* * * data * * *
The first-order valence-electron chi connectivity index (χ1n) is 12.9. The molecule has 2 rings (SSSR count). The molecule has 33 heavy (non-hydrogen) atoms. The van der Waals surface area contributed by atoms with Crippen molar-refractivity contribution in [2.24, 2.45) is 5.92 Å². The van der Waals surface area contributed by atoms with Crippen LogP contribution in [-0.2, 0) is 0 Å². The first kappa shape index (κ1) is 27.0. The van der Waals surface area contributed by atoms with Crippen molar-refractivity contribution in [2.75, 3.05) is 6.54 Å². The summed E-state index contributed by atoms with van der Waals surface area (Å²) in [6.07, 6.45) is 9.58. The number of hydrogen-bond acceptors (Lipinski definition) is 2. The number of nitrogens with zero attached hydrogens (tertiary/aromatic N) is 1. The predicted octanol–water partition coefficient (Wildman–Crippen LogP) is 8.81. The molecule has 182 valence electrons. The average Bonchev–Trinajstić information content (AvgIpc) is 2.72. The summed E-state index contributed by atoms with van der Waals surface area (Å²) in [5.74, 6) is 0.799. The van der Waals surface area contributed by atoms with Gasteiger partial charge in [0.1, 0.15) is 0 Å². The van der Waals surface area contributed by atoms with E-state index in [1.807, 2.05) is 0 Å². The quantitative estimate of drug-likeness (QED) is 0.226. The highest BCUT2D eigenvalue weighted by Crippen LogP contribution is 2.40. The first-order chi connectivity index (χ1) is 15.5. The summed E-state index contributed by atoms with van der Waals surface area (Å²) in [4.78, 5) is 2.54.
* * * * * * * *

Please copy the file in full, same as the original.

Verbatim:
The first-order valence-electron chi connectivity index (χ1n) is 12.9. The molecule has 2 rings (SSSR count). The molecule has 33 heavy (non-hydrogen) atoms. The van der Waals surface area contributed by atoms with Crippen molar-refractivity contribution in [2.24, 2.45) is 5.92 Å². The van der Waals surface area contributed by atoms with Crippen LogP contribution in [-0.2, 0) is 0 Å². The first kappa shape index (κ1) is 27.0. The van der Waals surface area contributed by atoms with Crippen molar-refractivity contribution in [2.75, 3.05) is 6.54 Å². The summed E-state index contributed by atoms with van der Waals surface area (Å²) in [6.07, 6.45) is 9.58. The number of hydrogen-bond acceptors (Lipinski definition) is 2. The number of nitrogens with zero attached hydrogens (tertiary/aromatic N) is 1. The predicted octanol–water partition coefficient (Wildman–Crippen LogP) is 8.81. The molecule has 182 valence electrons. The average Bonchev–Trinajstić information content (AvgIpc) is 2.72. The summed E-state index contributed by atoms with van der Waals surface area (Å²) in [5.74, 6) is 0.799. The van der Waals surface area contributed by atoms with Gasteiger partial charge in [0.1, 0.15) is 0 Å². The van der Waals surface area contributed by atoms with E-state index in [1.807, 2.05) is 0 Å². The quantitative estimate of drug-likeness (QED) is 0.226. The highest BCUT2D eigenvalue weighted by Crippen LogP contribution is 2.40. The first-order chi connectivity index (χ1) is 15.5. The summed E-state index contributed by atoms with van der Waals surface area (Å²) in [4.78, 5) is 2.54.